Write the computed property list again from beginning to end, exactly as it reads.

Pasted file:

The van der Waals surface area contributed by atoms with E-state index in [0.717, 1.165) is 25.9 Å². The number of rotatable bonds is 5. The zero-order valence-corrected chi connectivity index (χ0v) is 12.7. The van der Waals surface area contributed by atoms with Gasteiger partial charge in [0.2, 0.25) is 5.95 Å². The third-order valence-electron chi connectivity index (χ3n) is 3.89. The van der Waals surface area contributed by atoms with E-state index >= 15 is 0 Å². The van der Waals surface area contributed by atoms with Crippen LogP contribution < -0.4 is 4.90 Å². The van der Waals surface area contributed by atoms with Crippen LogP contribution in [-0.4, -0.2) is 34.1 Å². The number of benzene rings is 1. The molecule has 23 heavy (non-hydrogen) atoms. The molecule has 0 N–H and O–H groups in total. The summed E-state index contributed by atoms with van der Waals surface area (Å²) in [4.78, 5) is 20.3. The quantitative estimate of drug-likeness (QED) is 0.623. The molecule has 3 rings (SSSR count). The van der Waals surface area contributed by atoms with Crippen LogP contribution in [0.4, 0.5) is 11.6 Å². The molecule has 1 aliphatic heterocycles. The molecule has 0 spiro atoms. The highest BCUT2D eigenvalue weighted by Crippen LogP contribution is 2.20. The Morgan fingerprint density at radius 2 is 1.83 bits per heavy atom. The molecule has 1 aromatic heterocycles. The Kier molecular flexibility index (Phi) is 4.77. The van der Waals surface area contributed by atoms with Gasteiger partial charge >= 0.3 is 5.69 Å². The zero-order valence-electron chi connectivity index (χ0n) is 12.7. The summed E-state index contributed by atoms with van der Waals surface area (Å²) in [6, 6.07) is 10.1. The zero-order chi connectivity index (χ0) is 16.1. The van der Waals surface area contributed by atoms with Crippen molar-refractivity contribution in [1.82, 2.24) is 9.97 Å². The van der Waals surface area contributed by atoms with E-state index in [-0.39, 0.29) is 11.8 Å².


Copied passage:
The van der Waals surface area contributed by atoms with E-state index in [0.717, 1.165) is 25.9 Å². The number of rotatable bonds is 5. The zero-order valence-corrected chi connectivity index (χ0v) is 12.7. The van der Waals surface area contributed by atoms with Gasteiger partial charge in [0.2, 0.25) is 5.95 Å². The third-order valence-electron chi connectivity index (χ3n) is 3.89. The van der Waals surface area contributed by atoms with E-state index >= 15 is 0 Å². The van der Waals surface area contributed by atoms with Crippen LogP contribution < -0.4 is 4.90 Å². The van der Waals surface area contributed by atoms with Crippen LogP contribution in [-0.4, -0.2) is 34.1 Å². The number of benzene rings is 1. The molecule has 23 heavy (non-hydrogen) atoms. The molecule has 0 N–H and O–H groups in total. The summed E-state index contributed by atoms with van der Waals surface area (Å²) in [4.78, 5) is 20.3. The quantitative estimate of drug-likeness (QED) is 0.623. The molecule has 3 rings (SSSR count). The van der Waals surface area contributed by atoms with Crippen LogP contribution in [0.4, 0.5) is 11.6 Å². The molecule has 1 aliphatic heterocycles. The molecule has 0 spiro atoms. The highest BCUT2D eigenvalue weighted by Crippen LogP contribution is 2.20. The Morgan fingerprint density at radius 2 is 1.83 bits per heavy atom. The molecule has 1 aromatic heterocycles. The Kier molecular flexibility index (Phi) is 4.77. The van der Waals surface area contributed by atoms with Gasteiger partial charge >= 0.3 is 5.69 Å². The zero-order valence-electron chi connectivity index (χ0n) is 12.7. The summed E-state index contributed by atoms with van der Waals surface area (Å²) in [6, 6.07) is 10.1. The zero-order chi connectivity index (χ0) is 16.1. The van der Waals surface area contributed by atoms with Crippen molar-refractivity contribution in [1.82, 2.24) is 9.97 Å². The van der Waals surface area contributed by atoms with E-state index in [-0.39, 0.29) is 11.8 Å².